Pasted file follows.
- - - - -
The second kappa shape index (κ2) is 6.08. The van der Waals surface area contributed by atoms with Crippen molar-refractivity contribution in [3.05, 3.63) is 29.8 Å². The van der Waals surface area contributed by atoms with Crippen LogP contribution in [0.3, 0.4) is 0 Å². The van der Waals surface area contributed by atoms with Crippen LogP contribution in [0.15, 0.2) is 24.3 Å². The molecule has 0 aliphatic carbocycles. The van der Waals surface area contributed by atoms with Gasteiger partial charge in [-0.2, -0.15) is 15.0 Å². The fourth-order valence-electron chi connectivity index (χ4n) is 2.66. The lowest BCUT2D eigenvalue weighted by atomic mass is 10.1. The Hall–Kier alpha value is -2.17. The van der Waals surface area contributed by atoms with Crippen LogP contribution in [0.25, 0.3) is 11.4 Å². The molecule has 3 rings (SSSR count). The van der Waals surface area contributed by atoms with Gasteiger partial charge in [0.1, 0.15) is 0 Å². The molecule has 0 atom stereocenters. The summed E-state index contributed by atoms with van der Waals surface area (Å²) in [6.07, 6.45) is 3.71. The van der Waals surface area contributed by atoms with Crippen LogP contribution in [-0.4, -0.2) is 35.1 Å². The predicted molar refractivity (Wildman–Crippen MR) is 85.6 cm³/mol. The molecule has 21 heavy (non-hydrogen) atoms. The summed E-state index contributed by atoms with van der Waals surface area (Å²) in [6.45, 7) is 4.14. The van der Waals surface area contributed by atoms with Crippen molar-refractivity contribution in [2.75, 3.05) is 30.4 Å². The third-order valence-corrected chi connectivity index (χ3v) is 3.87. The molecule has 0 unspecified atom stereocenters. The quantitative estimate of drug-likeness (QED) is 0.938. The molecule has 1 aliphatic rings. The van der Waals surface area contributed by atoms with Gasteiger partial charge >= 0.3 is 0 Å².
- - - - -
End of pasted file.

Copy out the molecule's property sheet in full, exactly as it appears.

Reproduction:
The second kappa shape index (κ2) is 6.08. The van der Waals surface area contributed by atoms with Crippen molar-refractivity contribution in [3.05, 3.63) is 29.8 Å². The van der Waals surface area contributed by atoms with Crippen LogP contribution in [0.3, 0.4) is 0 Å². The van der Waals surface area contributed by atoms with Crippen LogP contribution in [0.15, 0.2) is 24.3 Å². The molecule has 0 aliphatic carbocycles. The van der Waals surface area contributed by atoms with Gasteiger partial charge in [-0.2, -0.15) is 15.0 Å². The fourth-order valence-electron chi connectivity index (χ4n) is 2.66. The lowest BCUT2D eigenvalue weighted by atomic mass is 10.1. The Hall–Kier alpha value is -2.17. The van der Waals surface area contributed by atoms with Crippen LogP contribution in [0.25, 0.3) is 11.4 Å². The molecule has 3 rings (SSSR count). The van der Waals surface area contributed by atoms with Gasteiger partial charge in [0.1, 0.15) is 0 Å². The molecule has 0 atom stereocenters. The summed E-state index contributed by atoms with van der Waals surface area (Å²) in [6.07, 6.45) is 3.71. The van der Waals surface area contributed by atoms with Crippen LogP contribution in [-0.4, -0.2) is 35.1 Å². The predicted molar refractivity (Wildman–Crippen MR) is 85.6 cm³/mol. The molecule has 21 heavy (non-hydrogen) atoms. The summed E-state index contributed by atoms with van der Waals surface area (Å²) in [6.45, 7) is 4.14. The van der Waals surface area contributed by atoms with Crippen molar-refractivity contribution in [2.75, 3.05) is 30.4 Å². The third-order valence-corrected chi connectivity index (χ3v) is 3.87. The molecule has 0 unspecified atom stereocenters. The quantitative estimate of drug-likeness (QED) is 0.938. The molecule has 1 aliphatic rings. The van der Waals surface area contributed by atoms with Gasteiger partial charge >= 0.3 is 0 Å².